When we arrived at the village, my husband spent only two nights there with me and then left for another African country where he works. He instructed me to spend at least three weeks with his parents. During those weeks, the family force-fed me because they believed that young women need to eat a lot in order to produce enough milk for the baby. I became constipated and nearly developed piles due to too much food intake. The days went by like this, and after three weeks, finally the baby and I were able to leave.

On the eve of our departure, my parents-in-law summoned me for a meeting late in the night. My father-in-law told me not to go back to my parents’ home. He told me that I could only go there in the case that there was an emergency. He warned that my husband should not visit my parents’ home either unless somebody died; and should this happen, we were not to share a room, let alone a bed. He insisted that if my husband should visit my family home, he must sleep in the guest house.

I listened patiently and struggled to suppress the tears that welled up in my eyes. In Africa, marriage is supposed to unite two families. I did not think it should bring such untold traumatizing experiences to women. I did not see myself silently bearing that humiliating, dehumanizing custom that my mum, aunt, and thousands of other women had endured without a word.

I had to break the rule.

At the end of the meeting, I told my parents-in-law that I had heard everything they said, but deep inside, I told myself that I would never obey such an evil custom and tradition.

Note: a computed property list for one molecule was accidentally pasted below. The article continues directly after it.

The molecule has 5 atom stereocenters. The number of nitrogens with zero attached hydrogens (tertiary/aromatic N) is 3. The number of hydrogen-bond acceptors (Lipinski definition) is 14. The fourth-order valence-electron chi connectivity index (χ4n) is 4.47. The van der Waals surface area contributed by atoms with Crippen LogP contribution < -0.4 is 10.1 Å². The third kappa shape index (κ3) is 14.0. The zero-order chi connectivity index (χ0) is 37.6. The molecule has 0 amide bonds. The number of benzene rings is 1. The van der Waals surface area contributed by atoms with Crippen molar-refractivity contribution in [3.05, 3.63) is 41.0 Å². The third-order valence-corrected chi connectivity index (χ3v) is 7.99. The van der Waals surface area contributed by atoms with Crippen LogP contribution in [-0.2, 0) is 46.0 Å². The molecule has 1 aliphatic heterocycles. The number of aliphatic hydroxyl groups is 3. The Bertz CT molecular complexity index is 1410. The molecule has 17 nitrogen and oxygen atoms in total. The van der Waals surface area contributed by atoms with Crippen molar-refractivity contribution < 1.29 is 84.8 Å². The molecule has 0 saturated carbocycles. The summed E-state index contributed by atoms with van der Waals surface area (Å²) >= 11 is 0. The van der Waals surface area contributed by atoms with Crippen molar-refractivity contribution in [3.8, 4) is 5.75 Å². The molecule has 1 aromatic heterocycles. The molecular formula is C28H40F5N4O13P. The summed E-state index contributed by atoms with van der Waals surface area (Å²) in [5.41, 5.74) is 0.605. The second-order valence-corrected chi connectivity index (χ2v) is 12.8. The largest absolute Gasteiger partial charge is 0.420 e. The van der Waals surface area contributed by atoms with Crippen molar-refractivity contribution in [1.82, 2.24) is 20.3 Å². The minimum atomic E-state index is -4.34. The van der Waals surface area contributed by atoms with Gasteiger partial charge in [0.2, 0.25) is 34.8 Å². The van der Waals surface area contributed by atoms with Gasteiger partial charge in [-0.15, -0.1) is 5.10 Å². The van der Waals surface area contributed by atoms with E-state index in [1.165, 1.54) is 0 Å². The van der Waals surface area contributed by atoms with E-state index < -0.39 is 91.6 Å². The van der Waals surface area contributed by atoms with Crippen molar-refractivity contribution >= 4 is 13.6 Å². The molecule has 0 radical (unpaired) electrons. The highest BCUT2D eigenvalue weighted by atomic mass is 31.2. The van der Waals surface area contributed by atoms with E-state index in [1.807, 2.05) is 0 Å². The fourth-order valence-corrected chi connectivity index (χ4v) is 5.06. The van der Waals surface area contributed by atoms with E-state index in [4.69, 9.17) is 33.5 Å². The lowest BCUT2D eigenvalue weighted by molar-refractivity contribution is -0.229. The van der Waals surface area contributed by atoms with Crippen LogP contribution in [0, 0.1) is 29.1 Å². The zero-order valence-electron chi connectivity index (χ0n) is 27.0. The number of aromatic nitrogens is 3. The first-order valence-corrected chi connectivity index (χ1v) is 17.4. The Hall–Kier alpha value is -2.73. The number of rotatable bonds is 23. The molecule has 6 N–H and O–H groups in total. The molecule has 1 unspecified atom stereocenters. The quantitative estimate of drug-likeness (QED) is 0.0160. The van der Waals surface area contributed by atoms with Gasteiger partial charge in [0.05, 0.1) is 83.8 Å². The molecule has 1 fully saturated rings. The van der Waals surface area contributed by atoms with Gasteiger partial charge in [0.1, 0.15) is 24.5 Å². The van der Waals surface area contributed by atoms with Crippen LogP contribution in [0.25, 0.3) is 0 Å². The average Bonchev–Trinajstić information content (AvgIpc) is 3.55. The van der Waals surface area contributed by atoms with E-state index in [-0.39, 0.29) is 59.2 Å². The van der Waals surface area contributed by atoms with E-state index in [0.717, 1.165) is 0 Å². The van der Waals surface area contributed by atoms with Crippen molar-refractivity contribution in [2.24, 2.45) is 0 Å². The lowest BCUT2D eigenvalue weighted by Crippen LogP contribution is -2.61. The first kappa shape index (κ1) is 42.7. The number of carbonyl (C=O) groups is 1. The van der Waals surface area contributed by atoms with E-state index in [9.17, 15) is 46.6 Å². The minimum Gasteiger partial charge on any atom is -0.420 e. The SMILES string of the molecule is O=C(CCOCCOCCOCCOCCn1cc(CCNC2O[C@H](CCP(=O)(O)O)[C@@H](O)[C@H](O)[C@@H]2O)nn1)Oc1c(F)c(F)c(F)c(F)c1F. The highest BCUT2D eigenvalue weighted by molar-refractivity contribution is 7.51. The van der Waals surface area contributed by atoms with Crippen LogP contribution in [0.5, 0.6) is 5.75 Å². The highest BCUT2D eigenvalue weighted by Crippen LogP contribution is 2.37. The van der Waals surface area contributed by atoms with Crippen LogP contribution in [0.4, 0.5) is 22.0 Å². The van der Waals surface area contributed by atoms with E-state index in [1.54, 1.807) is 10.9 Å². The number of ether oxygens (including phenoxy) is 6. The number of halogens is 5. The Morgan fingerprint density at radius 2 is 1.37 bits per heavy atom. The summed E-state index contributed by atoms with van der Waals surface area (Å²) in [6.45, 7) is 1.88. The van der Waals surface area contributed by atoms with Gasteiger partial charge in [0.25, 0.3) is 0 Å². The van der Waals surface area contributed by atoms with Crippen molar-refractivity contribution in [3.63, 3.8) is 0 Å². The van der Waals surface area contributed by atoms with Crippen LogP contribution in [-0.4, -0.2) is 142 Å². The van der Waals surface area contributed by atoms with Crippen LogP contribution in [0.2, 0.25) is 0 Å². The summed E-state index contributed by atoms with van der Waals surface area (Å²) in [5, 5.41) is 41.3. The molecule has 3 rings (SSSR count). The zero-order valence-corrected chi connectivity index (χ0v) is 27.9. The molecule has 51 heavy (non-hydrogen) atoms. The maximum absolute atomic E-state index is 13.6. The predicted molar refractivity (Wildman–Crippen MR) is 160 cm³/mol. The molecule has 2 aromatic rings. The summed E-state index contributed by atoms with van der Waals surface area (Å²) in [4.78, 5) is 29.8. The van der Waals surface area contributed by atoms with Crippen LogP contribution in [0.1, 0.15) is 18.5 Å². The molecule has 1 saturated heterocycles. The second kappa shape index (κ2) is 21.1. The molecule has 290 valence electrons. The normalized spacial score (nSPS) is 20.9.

As a Christian, I did not believe that something evil would befall me should I visit my family, and as a PhD researcher in Commonwealth literature and feminism, I was grounded in feminism thought. I shared feminism’s goal of ending cultural practices that impede human development. I have seen the untold pain women suffer in patriarchal cultures, and I abhor the subjugation and relegation of women.

When I left the village, I headed for my foster mother’s home—now considered a taboo place for me.

I acted silently, knowing that I was not doing anything wrong to any human being. I was simply protecting myself, and my husband stood by me.

I have not cut links with my people. My husband and I spend time with my family when we want to and during the holidays I go to my foster parents’ home with my kids. It was there that I stayed until I had my second baby.

This cultural practice is an impediment to human progress and women’s wellbeing. I hope that other women will stand up with me against this tradition that prevents women from the support of their families after childbirth—a time when they need it most .


STORY AWARDS

This story was published as part of the World Pulse Story Awards program. We believe everyone has a story to share, and that the world will be a better place when women are heard. Share your story with us, and you could be our next Featured Storyteller! Learn more.

 

How to Get Involved